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Edited by Corien Prins, Colette Cuijpers, Peter L. Lindseth and Mônica Rosina

Whether within or beyond the confines of the state, digitalization continues to transform politics, society and democracy. Information and Communication Technologies (ICTs) have already considerably affected political systems and structures, and no doubt they will continue to do so in the future. Adopting an international and comparative perspective, Digital Democracy in a Globalized World examines the impact of digitialization on democratic political life. It offers theoretical analyses as well as case studies to help readers appreciate the changing nature of democracy in the digital age.
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The Development of International Business

A Narrative of Theory and Practice

Robert Pearce

In this wide-ranging and groundbreaking new book, Robert Pearce provides an analytically-informed basis for understanding the modern multinational enterprise. It does this by tracing the development over the past half-century of two parallel strands of analysis in International Business; designated as the ‘theoretical’ and the ‘practical’. The book shows how the practical restructuring of the MNE as an organisational form has responded to changes in the wider global economy and how this evolution has interfaced with the enriching of the relevant theorising. By tracing the persisting dynamics of the MNEs’ structure and strategic positioning it demonstrates how what it is now can be used as a template for understanding and organising its further evolution as additional changes condition its environment.
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Contract and Regulation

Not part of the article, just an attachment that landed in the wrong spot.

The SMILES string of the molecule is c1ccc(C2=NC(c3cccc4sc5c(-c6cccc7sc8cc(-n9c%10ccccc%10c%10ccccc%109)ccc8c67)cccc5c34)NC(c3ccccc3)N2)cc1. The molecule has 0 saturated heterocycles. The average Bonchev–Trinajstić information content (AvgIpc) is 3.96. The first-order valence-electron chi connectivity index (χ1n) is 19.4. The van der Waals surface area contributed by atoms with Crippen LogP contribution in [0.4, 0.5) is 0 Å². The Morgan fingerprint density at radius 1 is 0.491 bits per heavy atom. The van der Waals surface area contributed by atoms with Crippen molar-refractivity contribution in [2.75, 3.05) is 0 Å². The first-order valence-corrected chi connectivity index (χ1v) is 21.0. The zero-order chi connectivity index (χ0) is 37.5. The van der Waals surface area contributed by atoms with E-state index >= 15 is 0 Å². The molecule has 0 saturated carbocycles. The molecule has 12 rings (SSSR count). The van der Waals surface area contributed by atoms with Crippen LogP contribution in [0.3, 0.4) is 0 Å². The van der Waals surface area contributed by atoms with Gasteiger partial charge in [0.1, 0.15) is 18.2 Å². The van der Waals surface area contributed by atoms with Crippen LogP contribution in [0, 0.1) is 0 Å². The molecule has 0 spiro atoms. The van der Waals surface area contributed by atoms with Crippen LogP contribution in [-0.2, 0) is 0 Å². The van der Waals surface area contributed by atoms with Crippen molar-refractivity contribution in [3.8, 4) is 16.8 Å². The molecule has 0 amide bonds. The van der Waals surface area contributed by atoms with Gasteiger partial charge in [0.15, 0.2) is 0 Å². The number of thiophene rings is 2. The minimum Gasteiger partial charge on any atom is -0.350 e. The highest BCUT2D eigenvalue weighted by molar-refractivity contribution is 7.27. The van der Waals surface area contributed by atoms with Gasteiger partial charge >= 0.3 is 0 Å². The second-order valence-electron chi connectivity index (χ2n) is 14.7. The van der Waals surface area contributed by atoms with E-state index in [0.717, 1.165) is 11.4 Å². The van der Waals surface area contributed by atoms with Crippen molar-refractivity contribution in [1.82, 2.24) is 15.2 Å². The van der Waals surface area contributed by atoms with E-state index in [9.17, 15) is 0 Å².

A Handbook on New Methods of Law Making in Private Law

Edited by Roger Brownsword, Rob A.J. van Gestel and Hans-W. Micklitz

Contract and Regulation: A Handbook on New Methods of Law Making in Private Law sheds light on the darker side of contracts. It begins by exploring the ‘regulatory space’ in which projects are planned, deals are done, and goods and services are consumed, then shows how a ‘bottom-up’ approach can be adopted in order to view this transactional space through the eyes of contractors. The expert contributors explore modes of governance that do not fit nicely into traditional contract theory, paying special attention to three key examples: governance and codes of conduction, networks and relations, compliance and use.
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Peter C. Carstensen

This book provides a comprehensive overview of the economic and competition policy issues that buyer power creates. Drawing on economic analysis and cases from around the world, it explains why conventional seller side standards and analyses do not provide an adequate framework for responding to the problems that buyer power can create. Based on evidence that abuse of buyer power is a serious problem for the competitive process, the book evaluates the potential for competition law to deal directly with the problems of abuse either through conventional competition law or special rules aimed at abusive conduct. The author also examines controls over buying groups and mergers as potentially more useful responses to risks created by undue buyer power.
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Gordon Anderson, Douglas Brodie and Joellen Riley

The contract of employment provides in many jurisdictions the legal foundation for the employment of workers. This book examines how the development of the common law under the influence of contemporary social and economic pressures has caused this contract to evolve.